So, what does this mean in Polizzi's case? As it turns out, after the jury returned its verdict, Judge Weinstein spoke with several of the jurors. They believed that treatment, not imprisonment, is what Polizzi needed, due to his abuse-induced mental illness. When informed that he would face a mandatory five years in prison, they declared that they would have voted not guilty (by reason of insanity) had they known that fact.

Armed with that information, Judge Weinstein granted a defense post-trial motion for a new trial on the receipt charges. He reasoned that while precedent foreclosed the argument that a defendant had a right to a jury instruction about sentencing consequences, it was not so clear that courts were precluded from informing the jury of those consequences. Regardless, Booker changed everything, given its emphasis on the jury's role in sentencing proceedings. He also noted that the result would not set Polizzi free, as even a not guilty by reason of insanity verdict would mean confinement (perhaps for a long time - ask John Hinkley).

It seems to me, after an admittedly quick reading, that Judge Weinstein is not as far off the reservation as, say, Orin Kerr over at Volokh, makes him seem. It's absolutely true to say that Polizzi wasn't entitled to such an instruction under the current state of the law. But Judge Weinstein's analysis doesn't appear to fly in the face of that law, so much as it finds the cracks in the precedents and slips gingerly through them. If a colleague brought that argument to me and said, "what do you think of this?", I'd probably shoot it down (particularly in the Fourth Circuit). But I wouldn't call it frivolous. The mandatory nature of the punishment, it seems to me, changes the calculus a bit. Or at least provides some wiggle room.

IV. The Other "N" Word - Nullification

A lot of the talk about this decision comes from the fact that Judge Weinstein is practically, if not explicitly, endorsing the power of jury nullification. Jury nullification, to be brief, is the power of the jury to acquit a defendant even when there is evidence to support a conviction proven beyond a reasonable doubt, usually as a form of protest or expression of disgust with the particular law being enforced. Think OJ. While Judge Weinstein adamantly argues that he's not endorsing nullification:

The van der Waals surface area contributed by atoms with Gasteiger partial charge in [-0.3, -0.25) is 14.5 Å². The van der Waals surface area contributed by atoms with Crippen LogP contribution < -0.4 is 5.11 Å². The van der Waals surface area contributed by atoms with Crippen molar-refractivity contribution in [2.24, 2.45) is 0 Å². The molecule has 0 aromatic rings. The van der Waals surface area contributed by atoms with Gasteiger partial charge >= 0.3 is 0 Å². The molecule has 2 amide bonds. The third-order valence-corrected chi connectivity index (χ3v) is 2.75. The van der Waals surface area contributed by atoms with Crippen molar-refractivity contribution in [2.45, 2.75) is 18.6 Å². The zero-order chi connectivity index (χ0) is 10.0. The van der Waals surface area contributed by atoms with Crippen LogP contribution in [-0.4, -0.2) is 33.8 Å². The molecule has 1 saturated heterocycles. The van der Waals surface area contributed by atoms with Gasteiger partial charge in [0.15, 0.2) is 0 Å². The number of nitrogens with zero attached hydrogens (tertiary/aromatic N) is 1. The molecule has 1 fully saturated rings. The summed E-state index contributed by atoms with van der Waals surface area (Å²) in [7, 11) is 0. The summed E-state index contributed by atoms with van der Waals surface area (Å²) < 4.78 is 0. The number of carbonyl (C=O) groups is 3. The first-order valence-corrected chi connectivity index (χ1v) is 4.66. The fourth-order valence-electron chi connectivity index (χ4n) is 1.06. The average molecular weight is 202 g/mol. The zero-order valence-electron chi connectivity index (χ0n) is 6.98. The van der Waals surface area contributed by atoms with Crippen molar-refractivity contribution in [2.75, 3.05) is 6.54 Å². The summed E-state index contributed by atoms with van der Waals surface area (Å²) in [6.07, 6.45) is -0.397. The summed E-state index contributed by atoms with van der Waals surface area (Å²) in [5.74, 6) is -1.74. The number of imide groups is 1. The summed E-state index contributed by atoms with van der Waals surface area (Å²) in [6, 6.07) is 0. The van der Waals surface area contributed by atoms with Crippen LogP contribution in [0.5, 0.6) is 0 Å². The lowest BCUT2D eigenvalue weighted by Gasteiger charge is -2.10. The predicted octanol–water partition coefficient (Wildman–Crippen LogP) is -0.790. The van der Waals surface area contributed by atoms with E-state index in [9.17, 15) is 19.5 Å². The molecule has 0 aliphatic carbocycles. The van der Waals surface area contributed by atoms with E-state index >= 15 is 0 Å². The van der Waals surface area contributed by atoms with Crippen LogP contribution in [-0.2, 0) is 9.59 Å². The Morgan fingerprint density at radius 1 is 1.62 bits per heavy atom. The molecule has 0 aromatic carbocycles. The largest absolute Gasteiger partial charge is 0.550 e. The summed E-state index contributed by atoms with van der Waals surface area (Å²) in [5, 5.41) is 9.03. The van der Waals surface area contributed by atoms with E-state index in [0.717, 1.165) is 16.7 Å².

The right of jurors to be told of the high stakes of their decisions under a mandatory sentencing scheme so that they can decide to find a defendant guilty or innocent or guilty of a lesser crime 'is a point independent of the right to nullify.'
it's hard to see any practical difference.

Whatever the normative arguments in favor or against nullification (here's a lively discussion of them), it's had a checkered legal past. It's always been a part of the jury system and is inherent a the scheme in which the state/Government has no power to appeal a not guilty verdict. Courts have generally held that juries don't have a right to be told about that power, but there's little than can be done if the choose to exercise it.

I'm skeptical about giving nullification a larger role in the criminal justice system. For one thing, as someone who thinks that it's hard enough to get a jury to honestly apply a beyond a reasonable doubt standard, I think encouraging nullification would lead to (if you will) reverse nullification - convictions against the weight of evidence. From a defense perspective, I don't think the payoff would be worth the cost.

For another, in a sentencing context, how much of the info traditionally presented to a judge gets to the jury so they can exercise their full discretion? Consider, for example, a felon in possession prosecution, which would normally lead to a 0-10 year sentence. However, if the defendant has three prior qualifying convictions under the Armed Career Criminal Act, the sentence jumps to a mandatory 15 years (with a life max). If a jury is told about the 15-year mandatory, must they know why it's that high? If not, doesn't that sort of defeat the purpose of telling the jury in the first place?

V. Concluding Thoughts

In the end, I think Judge Weinstein is likely to be reversed on appeal, and I imagine he probably knows this. Then why go through such trouble? Couldn't he, as some folks have suggested, simply written the same opinion but concluded, "in spite of all that, binding precedent requires me to reach a contrary result, which I hope the Court of Appeals or Supreme Court will remedy."?

Sure, but it wouldn't bring the kind of attention that this tactic did. Knowing that the defendant would appeal a negative ruling anyway, it likely won't consume any more judicial resources when all is said and done. But it might spark some discussion and force the courts higher up to reconsider what seems to be a settled area of law. Maybe, in the end, it stays settled. And maybe it doesn't. We'll see.

1 comment:

jedijawa said...

Excellent post dude.